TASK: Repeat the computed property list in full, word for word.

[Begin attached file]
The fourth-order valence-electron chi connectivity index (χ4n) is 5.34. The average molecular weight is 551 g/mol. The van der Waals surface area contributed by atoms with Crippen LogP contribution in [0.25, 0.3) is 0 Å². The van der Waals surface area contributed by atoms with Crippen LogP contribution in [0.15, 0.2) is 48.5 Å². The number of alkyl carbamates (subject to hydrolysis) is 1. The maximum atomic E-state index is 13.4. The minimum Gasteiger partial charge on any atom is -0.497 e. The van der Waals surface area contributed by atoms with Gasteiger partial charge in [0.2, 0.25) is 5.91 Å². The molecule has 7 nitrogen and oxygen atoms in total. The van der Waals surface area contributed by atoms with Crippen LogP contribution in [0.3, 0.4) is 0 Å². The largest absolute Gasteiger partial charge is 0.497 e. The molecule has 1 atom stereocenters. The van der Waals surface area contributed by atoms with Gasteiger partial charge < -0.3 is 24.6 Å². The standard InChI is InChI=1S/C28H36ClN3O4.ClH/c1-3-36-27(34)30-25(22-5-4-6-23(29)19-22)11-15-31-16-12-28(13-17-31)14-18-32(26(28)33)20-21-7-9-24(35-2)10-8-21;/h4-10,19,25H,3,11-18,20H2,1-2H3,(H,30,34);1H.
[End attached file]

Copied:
The fourth-order valence-electron chi connectivity index (χ4n) is 5.34. The average molecular weight is 551 g/mol. The van der Waals surface area contributed by atoms with Crippen LogP contribution in [0.25, 0.3) is 0 Å². The van der Waals surface area contributed by atoms with Crippen LogP contribution in [0.15, 0.2) is 48.5 Å². The number of alkyl carbamates (subject to hydrolysis) is 1. The maximum atomic E-state index is 13.4. The minimum Gasteiger partial charge on any atom is -0.497 e. The van der Waals surface area contributed by atoms with Gasteiger partial charge in [0.2, 0.25) is 5.91 Å². The molecule has 7 nitrogen and oxygen atoms in total. The van der Waals surface area contributed by atoms with Crippen LogP contribution in [0.3, 0.4) is 0 Å². The largest absolute Gasteiger partial charge is 0.497 e. The molecule has 1 atom stereocenters. The van der Waals surface area contributed by atoms with Gasteiger partial charge < -0.3 is 24.6 Å². The standard InChI is InChI=1S/C28H36ClN3O4.ClH/c1-3-36-27(34)30-25(22-5-4-6-23(29)19-22)11-15-31-16-12-28(13-17-31)14-18-32(26(28)33)20-21-7-9-24(35-2)10-8-21;/h4-10,19,25H,3,11-18,20H2,1-2H3,(H,30,34);1H.